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Review: Amy Schumer Finesses A Rom-Com Your Dude Will Co-Sign With 'Trainwreck'

Trainwreck is the non-Disney version of situationships where happily ever after sometimes means giving Mr. Right Now a fair shot.

Men are usually allergic to rom-coms, especially when sitting through them means watching their significant others blubber through a box of Kleenex and compare them to the Ryan Goslings, Matthew McCounagheys and Will Smiths of the world. With Trainwreck, directed by Judd Apatow and written by leading lady, Amy Schumer, comedy's "It" girl plays a "pretty-ish" magazine writer for men's magazine, S'nuff, and an insatiable sexual appetite. Bill Hader takes on her love interest, sports physician, Aaron Conners, whose roster of clients include LeBron James, Tom Brady, Amar'e Stoudemire and did we mention LeBron James? Still, it's not about one woman's many conquests but rather, scoring that one touchdown that matters. Stay with me, fellas.

While bed-hopping through what seems like all of lower Manhattan (and that one time in Staten Island), Schumer plays the commitment-phobe and total opposite of her happily married sister, Kim (Brie Larson). She also gets dumped by her bulky halfway-beau, Steven (played by wrestling magnate John Cena), whose idea of dirty talk echos a soccer coach pep talk (not a turn-on, btw). When Conners nabs some real estate at S'Nuff the sports-illiterate Orlando Blooms fan, Amy, is assigned the hefty task of profiling him. Breaking all types of journalistic standards, Amy catches feelings for Aaron, nails him (no spooning, though) and finds herself in a different type of game than she's used to.

The sports angle makes the date night flick a win for fellas playing plus-ones for their baes this weekend. James' role as Aaron's budget-conscious bro gets a few daps and more chuckles while a performance from the Knicks City dancers will have all eyes glued to the big screen for obvious reasons (#nosexism). Sidebar for the ESPN Stan: a scene at Madison Square Garden was filmed under Mike Brown's tenure, a.k.a. pre-Phil Jackson travesty. But the real MVP is Amy, who turns her mess of a life into a bold-faced message: "F**k perfection."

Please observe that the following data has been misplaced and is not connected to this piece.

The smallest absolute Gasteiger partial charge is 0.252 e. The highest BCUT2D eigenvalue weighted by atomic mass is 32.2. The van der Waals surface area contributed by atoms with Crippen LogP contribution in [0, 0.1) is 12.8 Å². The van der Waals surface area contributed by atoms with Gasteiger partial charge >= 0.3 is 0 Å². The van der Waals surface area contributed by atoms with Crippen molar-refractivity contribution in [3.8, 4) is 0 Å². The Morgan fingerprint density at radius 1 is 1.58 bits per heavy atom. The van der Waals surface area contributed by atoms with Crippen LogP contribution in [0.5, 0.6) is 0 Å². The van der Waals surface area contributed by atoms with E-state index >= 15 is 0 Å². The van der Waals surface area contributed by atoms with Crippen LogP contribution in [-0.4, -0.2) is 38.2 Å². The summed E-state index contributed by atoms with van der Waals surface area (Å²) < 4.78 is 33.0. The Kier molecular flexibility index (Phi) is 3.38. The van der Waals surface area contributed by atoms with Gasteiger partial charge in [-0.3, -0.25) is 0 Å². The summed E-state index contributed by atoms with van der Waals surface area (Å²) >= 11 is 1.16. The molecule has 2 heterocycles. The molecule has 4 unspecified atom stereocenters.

With a father who shunned monogamy since her childhood and hobbies that include smoking weed and making married prudes clutch their pearls, Amy isn't just spewing out jokes for kicks. The explicit jokes knock sexism and fist pump for feminism and owning one's sexuality. Inside Amy Schumer loyalists who fangirl over Schumer's snarky yet bold sketches on real-life issues (see her bits on rape culture and oral sex) will find reason to piss their pants and boohoo at the same time, specifically when she delivers a eulogy. At its core, Trainwreck is the non-Disney version of situationships where happily ever after sometimes means giving Mr./Ms. Right Now a fair shot.

Trainwreck hits theaters today.

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Chris Rock, Megan Thee Stallion Sign On For ‘SNL’ Season Premiere

Chris Rock is returning to Saturday Night Live as host of the upcoming 46th season. The 55-year-old comedian will helm the season premiere next week with Meghan Thee Stallion as the musical guest, NBC announced on Thursday (Sept. 24).

Airing on Oct. 3, the season premiere marks SNL’s return to its headquarters at Rockefeller Center since March. The long-running sketch comedy show went virtual last season due to the COVID-19 pandemic.

The show will also be Megan’s first time performing solo on the SNL stage (she previously made a guest appearance with Chance the Rapper last November).

October. [email protected] @theestallion pic.twitter.com/J8KUYWngaL

— Saturday Night Live - SNL (@nbcsnl) September 24, 2020

Rock, who has hosted the SNL three times, was a cast member from 1990 until 1993. After SNL, Rock joined the cast of In Living Color, and embarked on a successful career in stand-up comedy.

But he's not  the only In Living Color alum heading back to SNL this season. Jim Carrey has signed on to play former Vice President and presidential hopeful, Joe Biden, on the show.

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‘Antebellum’ Star Janelle Monáe: ‘This World Owes Black Women So Much’

For us Black folk, the fight for social justice in America continues to be a long and arduous fight. Since the day our African ancestors set foot on this land, we’ve endured the chains and whips of systemic oppression and marched arm in arm for our civil and economic rights. Along the way, we’ve witnessed the senseless killing of our Black brothers and sisters at the hands of police brutality and white supremacy.

Let’s face it. Today, 400 odd years later and in the midst of an anxiety-inducing pandemic, being Black in America is still exhausting. Our Black brothers can’t go for an afternoon jog without running into the armed, confrontational, and self-appointed neighborhood watch. Or question their arrest before being handcuffed and forced to lie face-down, while gasping for air under the pressure of a police officer’s knee on their neck. The most disheartening of all is that our Black sisters can’t rest peacefully in their beds without trigger-happy police officers raiding their homes with a fatal shower of bullets.